in Updates

Organizing @Composables

NOTE: THIS POST IS A DRAFT

I will be updating this as I get more feedback.

Jetpack Compose for Android is AMAZING, and I’m so excited for it to be stable and the recommended way to build Android applications. I’ve been working with the alpha versions of Compose 1.0.0 on Android for the last 6 months on side projects and have been doing a lot of thinking based on my experiences. One thing that came to mind when I first started, and still does, is how to structure my project and organize all my @Composable functions.

I’ve asked this question for #TheAndroidShow which is tomorrow, and hopefully will get some recommendations, but I’ve already had some good conversations on Twitter.

When I look around at the AndroidX Compose Library (Button.kt) and the compose-samples that the Google Developer Relations Team has published, I see that composables are organized by file.

Over the last 4 years of being a full-time Kotlin developer, I have tried to keep a single class or object per file. I also try to avoid writing code at the root level of a file.

The only exceptions I make when writing Kotlin code are for extension functions and typealiases, since those are required to be written directly in a file. I’m used to finding items by what class/object they are in, and not the function name. I’ve also historically found that large refactoring has been more successful when a file has a single Kotlin class or object.

For this post, I made up the GreetingHeader and GreetingContent @Composables for the purpose of having an example of related @Composables.

Let’s take a look at some options on how to group related @Composable functions.

Root Level in a File

@Composable
fun GreetingHeader() {
    Text(
        text = "Hello",
        style = MaterialTheme.typography.h1
    )
}

@Composable
fun GreetingContent() {
    Box(contentAlignment = Alignment.Center) {
        Text(
            text = "How are you?",
            modifier = Modifier.padding(16.dp)
        )
    }
}

Top level functions for nice clean syntax, but how do you find these composables in a project you are unfamiliar with? Composables don’t extend other classes or implement interfaces, so it’s hard to use built in tools to Android Studio and Intellij to find related ones.

In an object

object Greetings {
    @Composable
    fun GreetingHeader() {
        Text(
            text = "Hello",
            style = MaterialTheme.typography.h1
        )
    }

    @Composable
    fun GreetingContent() {
        Box(contentAlignment = Alignment.Center) {
            Text(
                text = "How are you?",
                modifier = Modifier.padding(16.dp)
            )
        }
    }
}

I originally leaned on this so I could search for a @Composable, and use auto complete. I do like it, but I don’t like the longer composable names, even though I can do static imports.

In a class

class Greetings {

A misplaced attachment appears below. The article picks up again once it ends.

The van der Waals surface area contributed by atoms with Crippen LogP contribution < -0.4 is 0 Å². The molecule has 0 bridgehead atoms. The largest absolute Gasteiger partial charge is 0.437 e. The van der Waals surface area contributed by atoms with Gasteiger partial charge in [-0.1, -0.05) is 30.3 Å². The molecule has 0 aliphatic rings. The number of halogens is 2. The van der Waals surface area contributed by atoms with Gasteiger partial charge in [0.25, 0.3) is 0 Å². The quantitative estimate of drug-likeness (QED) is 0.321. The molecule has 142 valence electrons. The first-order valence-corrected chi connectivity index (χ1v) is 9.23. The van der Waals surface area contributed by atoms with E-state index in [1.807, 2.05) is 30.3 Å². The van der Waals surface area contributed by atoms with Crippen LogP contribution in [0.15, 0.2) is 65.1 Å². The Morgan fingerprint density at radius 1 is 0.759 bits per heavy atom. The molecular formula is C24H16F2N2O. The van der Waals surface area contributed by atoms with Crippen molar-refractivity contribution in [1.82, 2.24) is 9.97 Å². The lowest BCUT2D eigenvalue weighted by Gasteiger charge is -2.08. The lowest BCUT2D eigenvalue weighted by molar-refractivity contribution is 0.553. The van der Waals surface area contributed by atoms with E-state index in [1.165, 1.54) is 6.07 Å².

@Composable
    fun GreetingHeader() {
        Text(
            text = "Hello",
            style = MaterialTheme.typography.h1
        )
    }

    @Composable
    fun GreetingContent() {
        Box(contentAlignment = Alignment.Center) {
            Text(
                text = "How are you?",
                modifier = Modifier.padding(16.dp)
            )
        }
    }
}

I haven’t tried this yet. It could work though (it compiled), especially if you want to be able to access injected dependencies, etc.

In a class or object, via an interface

interface HeaderAndContent {
    @Composable
    fun Header()

    @Composable
    fun Content()
}

object Greetings : HeaderAndContent {
    @Composable
    override fun Header() {
        Text(
            text = "Hello",
            style = MaterialTheme.typography.h1
        )
    }

    @Composable
    override fun Content() {
        Box(contentAlignment = Alignment.Center) {
            Text(
                text = "How are you?",
                modifier = Modifier.padding(16.dp)
            )
        }
    }
}

I haven’t used an interface yet, but it’s an interesting thought. I checked it out and it’s possible and compiles. It could help with discoverability for similar @Composables.

This also gets me thinking about capitalization of @Composables. It isn’t required from a compiler standpoint, so what if we did this.

interface HeaderAndContent {
    @Composable
    fun header()

    @Composable
    fun content()
}

object Greetings : HeaderAndContent {
    @Composable
    override fun header() {
        Text(
            text = "Hello",
            style = MaterialTheme.typography.h1
        )
    }

    @Composable
    override fun content() {
        Box(contentAlignment = Alignment.Center) {
            Text(
                text = "How are you?",
                modifier = Modifier.padding(16.dp)
            )
        }
    }
}

Conclusion

It is very early on, and I’m not sure what the best way will be to organize @Composable functions. I typically say to do what the community is doing, but at this point we just have what the Google team is doing really. Let’s all use Compose some more, and figure out what works the best, but keep an open mind and try new things. Feel free to reach out with what you’re trying on twitter at @HandstandSam.